Published on January 10, 2012
Posted in: Blog
The key reason to invest in a properly-drafted will is the assurance that your intended beneficiaries will be provided for to the best of your means upon your death. Implicit in this expectation is the desire for the bulk of your Estate to pass to your beneficiaries with minimal taxation.
If you hold wealth in the form of private company shares, the estate planning strategy of multiple wills can potentially save your Estate a considerable sum in estate administration tax. This is done by reducing the value of your Estate requiring administration, or probate, by separating out the assets which can pass to beneficiaries without the requirement of probate and distributing them in one will, while the assets requiring probate are disposed of in a second will.
For anyone unfamiliar with the term, “probating” a will is the process by which the executor, or Estate Trustee, applies to the Court to obtain authority to act in the Estate’s name. The Estate Trustee applies for what is called a “Certificate of Appointment of Estate Trustee with a Will.” This is required when the value of the Estate assets is over a minimum amount – generally over $25,000.00 – or in cases where the Estate is comprised of certain specific types of assets such as publicly traded securities and Canada Savings Bonds. Many banks, stockbrokers and other financial institutions require this Certificate from the Court before they will permit the Estate Trustee deal with the assets of the Estate.
The cost associated with obtaining this Certificate is the estate administration tax referenced above and it is based upon the gross value of an Estate. The tax is calculated as follows: $5 per thousand on the first $50,000 value of an Estate and $15 per thousand on the balance of the Estate’s value. By way of example:
- A modest estate of $150,000 would attract estate administration tax of $1,750;
- A larger estate of $250,000 would attract estate administration tax of $3,250; and
- A million dollar estate would attract estate administration tax in the amount of $14,500.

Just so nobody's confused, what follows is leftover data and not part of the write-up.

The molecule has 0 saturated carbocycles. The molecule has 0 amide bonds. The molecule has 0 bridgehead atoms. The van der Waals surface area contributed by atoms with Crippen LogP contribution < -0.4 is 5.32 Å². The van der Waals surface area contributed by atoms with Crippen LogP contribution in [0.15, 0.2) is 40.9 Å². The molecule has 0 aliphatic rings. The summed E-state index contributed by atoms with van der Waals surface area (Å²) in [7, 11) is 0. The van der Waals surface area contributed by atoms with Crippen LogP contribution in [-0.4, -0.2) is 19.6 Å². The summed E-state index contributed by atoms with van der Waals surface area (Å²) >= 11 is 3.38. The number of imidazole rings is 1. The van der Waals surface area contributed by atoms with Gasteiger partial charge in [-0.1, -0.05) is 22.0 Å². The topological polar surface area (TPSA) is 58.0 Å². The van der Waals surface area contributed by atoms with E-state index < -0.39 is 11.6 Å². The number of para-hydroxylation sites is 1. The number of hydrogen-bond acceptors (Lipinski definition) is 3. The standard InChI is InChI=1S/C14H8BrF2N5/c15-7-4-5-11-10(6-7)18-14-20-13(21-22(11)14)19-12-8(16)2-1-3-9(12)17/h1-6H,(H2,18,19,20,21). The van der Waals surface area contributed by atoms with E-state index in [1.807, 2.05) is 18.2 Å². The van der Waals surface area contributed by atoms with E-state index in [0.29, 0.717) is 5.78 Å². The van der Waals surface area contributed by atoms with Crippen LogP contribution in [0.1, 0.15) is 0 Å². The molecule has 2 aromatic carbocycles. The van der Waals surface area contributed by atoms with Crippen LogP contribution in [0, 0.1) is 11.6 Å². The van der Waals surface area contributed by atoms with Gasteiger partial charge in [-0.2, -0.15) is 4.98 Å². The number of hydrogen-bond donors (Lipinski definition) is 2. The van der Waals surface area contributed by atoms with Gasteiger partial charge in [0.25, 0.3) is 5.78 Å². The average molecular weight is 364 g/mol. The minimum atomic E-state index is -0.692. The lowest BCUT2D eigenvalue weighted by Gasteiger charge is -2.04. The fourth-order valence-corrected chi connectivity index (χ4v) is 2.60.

Bear in mind that there is no upper limit on this tax amount.
Effective estate planning can help avoid the attraction of at least part of this tax through the reduction of the value of the Estate requiring administration. Since shares in private companies can generally be transferred without obtaining probate, it is advantageous to dispose of such assets through a separate will which will not be submitted for probate. In the absence of such an additional will, the entire gross value of your Estate would be included for the purposes of obtaining probate; thereby resulting in payment of a needlessly higher estate administration tax.
A brief example will illustrate the value of multiple wills in this context.
- A testator has left an Estate valued at $2,000,000 comprised of $50,000 in cash in a bank account and $1,950,000 in private company shares. In order to give the Estate Trustee access to the $50,000 bank account, the bank will require that the Estate be administered by obtaining a Certificate from the Court. As such, estate administration tax in the amount of $29,500 would be payable on the full $2-million value of the Estate before the Court hands over the desired Certificate of Appointment of Estate Trustee with a Will.
- As noted, an effective tax minimization strategy in this case would have been the execution of two Wills by the testator; one will for the assets which must pass through the Court, i.e., the bank account, and one will for those assets which need not pass through the Court, i.e., the private company shares.
- In this example, an application for a Certificate of Appointment of Estate Trustee with a Will would then have been made for the will dealing only with the $50,000.00 bank account; resulting in estate administration tax of only $250.00 payable by the Estate, a saving of $29,250 in estate administration tax!
If you wish more information on this and other tax saving measures, contact one of the Estate planning professionals at Sotos LLP.